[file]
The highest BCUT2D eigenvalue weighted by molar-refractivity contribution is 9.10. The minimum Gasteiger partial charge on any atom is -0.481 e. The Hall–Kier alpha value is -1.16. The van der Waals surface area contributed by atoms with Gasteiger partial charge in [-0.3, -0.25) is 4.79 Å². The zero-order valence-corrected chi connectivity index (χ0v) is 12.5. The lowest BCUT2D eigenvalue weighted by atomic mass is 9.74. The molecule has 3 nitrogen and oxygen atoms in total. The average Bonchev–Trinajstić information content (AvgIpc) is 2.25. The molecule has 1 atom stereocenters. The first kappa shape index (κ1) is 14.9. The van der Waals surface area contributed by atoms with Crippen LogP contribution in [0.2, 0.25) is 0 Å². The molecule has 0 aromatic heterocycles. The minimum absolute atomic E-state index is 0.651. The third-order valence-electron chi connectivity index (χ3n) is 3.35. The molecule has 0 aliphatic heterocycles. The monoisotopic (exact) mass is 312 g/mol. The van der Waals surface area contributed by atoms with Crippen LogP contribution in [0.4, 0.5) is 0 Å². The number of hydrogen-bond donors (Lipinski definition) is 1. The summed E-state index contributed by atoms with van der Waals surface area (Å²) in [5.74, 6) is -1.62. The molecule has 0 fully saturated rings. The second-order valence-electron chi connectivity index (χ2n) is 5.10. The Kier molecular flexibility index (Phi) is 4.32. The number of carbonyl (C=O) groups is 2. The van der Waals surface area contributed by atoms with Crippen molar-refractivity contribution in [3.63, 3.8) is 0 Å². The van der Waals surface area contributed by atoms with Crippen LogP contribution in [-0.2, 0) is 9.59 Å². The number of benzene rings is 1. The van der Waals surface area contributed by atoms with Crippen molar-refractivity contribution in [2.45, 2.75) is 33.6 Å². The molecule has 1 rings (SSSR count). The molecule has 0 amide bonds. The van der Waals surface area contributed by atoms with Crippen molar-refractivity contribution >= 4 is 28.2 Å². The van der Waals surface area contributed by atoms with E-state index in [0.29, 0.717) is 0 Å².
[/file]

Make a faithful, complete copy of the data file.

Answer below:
The highest BCUT2D eigenvalue weighted by molar-refractivity contribution is 9.10. The minimum Gasteiger partial charge on any atom is -0.481 e. The Hall–Kier alpha value is -1.16. The van der Waals surface area contributed by atoms with Gasteiger partial charge in [-0.3, -0.25) is 4.79 Å². The zero-order valence-corrected chi connectivity index (χ0v) is 12.5. The lowest BCUT2D eigenvalue weighted by atomic mass is 9.74. The molecule has 3 nitrogen and oxygen atoms in total. The average Bonchev–Trinajstić information content (AvgIpc) is 2.25. The molecule has 1 atom stereocenters. The first kappa shape index (κ1) is 14.9. The van der Waals surface area contributed by atoms with Crippen LogP contribution in [0.2, 0.25) is 0 Å². The molecule has 0 aromatic heterocycles. The minimum absolute atomic E-state index is 0.651. The third-order valence-electron chi connectivity index (χ3n) is 3.35. The molecule has 0 aliphatic heterocycles. The monoisotopic (exact) mass is 312 g/mol. The van der Waals surface area contributed by atoms with Crippen LogP contribution in [0.4, 0.5) is 0 Å². The number of hydrogen-bond donors (Lipinski definition) is 1. The summed E-state index contributed by atoms with van der Waals surface area (Å²) in [5.74, 6) is -1.62. The molecule has 0 fully saturated rings. The second-order valence-electron chi connectivity index (χ2n) is 5.10. The Kier molecular flexibility index (Phi) is 4.32. The number of carbonyl (C=O) groups is 2. The van der Waals surface area contributed by atoms with Crippen molar-refractivity contribution in [3.63, 3.8) is 0 Å². The van der Waals surface area contributed by atoms with Crippen LogP contribution in [-0.2, 0) is 9.59 Å². The number of benzene rings is 1. The van der Waals surface area contributed by atoms with Crippen molar-refractivity contribution in [2.45, 2.75) is 33.6 Å². The molecule has 1 rings (SSSR count). The molecule has 0 amide bonds. The van der Waals surface area contributed by atoms with Crippen molar-refractivity contribution >= 4 is 28.2 Å². The van der Waals surface area contributed by atoms with E-state index in [0.29, 0.717) is 0 Å².